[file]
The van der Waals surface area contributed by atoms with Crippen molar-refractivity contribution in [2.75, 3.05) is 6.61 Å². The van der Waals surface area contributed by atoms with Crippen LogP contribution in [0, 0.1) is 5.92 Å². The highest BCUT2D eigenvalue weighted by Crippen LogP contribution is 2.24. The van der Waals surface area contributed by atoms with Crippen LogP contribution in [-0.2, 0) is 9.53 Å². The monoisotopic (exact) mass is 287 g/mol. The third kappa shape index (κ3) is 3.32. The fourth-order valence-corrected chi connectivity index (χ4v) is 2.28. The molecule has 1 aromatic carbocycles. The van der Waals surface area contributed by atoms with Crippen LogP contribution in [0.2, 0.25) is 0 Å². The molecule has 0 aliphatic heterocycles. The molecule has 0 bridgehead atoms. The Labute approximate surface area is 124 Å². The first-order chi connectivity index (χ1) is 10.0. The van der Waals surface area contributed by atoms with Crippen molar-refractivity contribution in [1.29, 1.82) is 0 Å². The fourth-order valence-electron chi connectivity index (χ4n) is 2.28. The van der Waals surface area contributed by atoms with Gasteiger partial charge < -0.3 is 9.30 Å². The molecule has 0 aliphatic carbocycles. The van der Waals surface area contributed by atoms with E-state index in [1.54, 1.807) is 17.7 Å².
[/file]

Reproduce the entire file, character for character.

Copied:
The van der Waals surface area contributed by atoms with Crippen molar-refractivity contribution in [2.75, 3.05) is 6.61 Å². The van der Waals surface area contributed by atoms with Crippen LogP contribution in [0, 0.1) is 5.92 Å². The highest BCUT2D eigenvalue weighted by Crippen LogP contribution is 2.24. The van der Waals surface area contributed by atoms with Crippen LogP contribution in [-0.2, 0) is 9.53 Å². The monoisotopic (exact) mass is 287 g/mol. The third kappa shape index (κ3) is 3.32. The fourth-order valence-corrected chi connectivity index (χ4v) is 2.28. The molecule has 1 aromatic carbocycles. The van der Waals surface area contributed by atoms with Crippen LogP contribution in [0.2, 0.25) is 0 Å². The molecule has 0 aliphatic heterocycles. The molecule has 0 bridgehead atoms. The Labute approximate surface area is 124 Å². The first-order chi connectivity index (χ1) is 10.0. The van der Waals surface area contributed by atoms with Crippen molar-refractivity contribution in [1.29, 1.82) is 0 Å². The fourth-order valence-electron chi connectivity index (χ4n) is 2.28. The van der Waals surface area contributed by atoms with Gasteiger partial charge < -0.3 is 9.30 Å². The molecule has 0 aliphatic carbocycles. The van der Waals surface area contributed by atoms with E-state index in [1.54, 1.807) is 17.7 Å².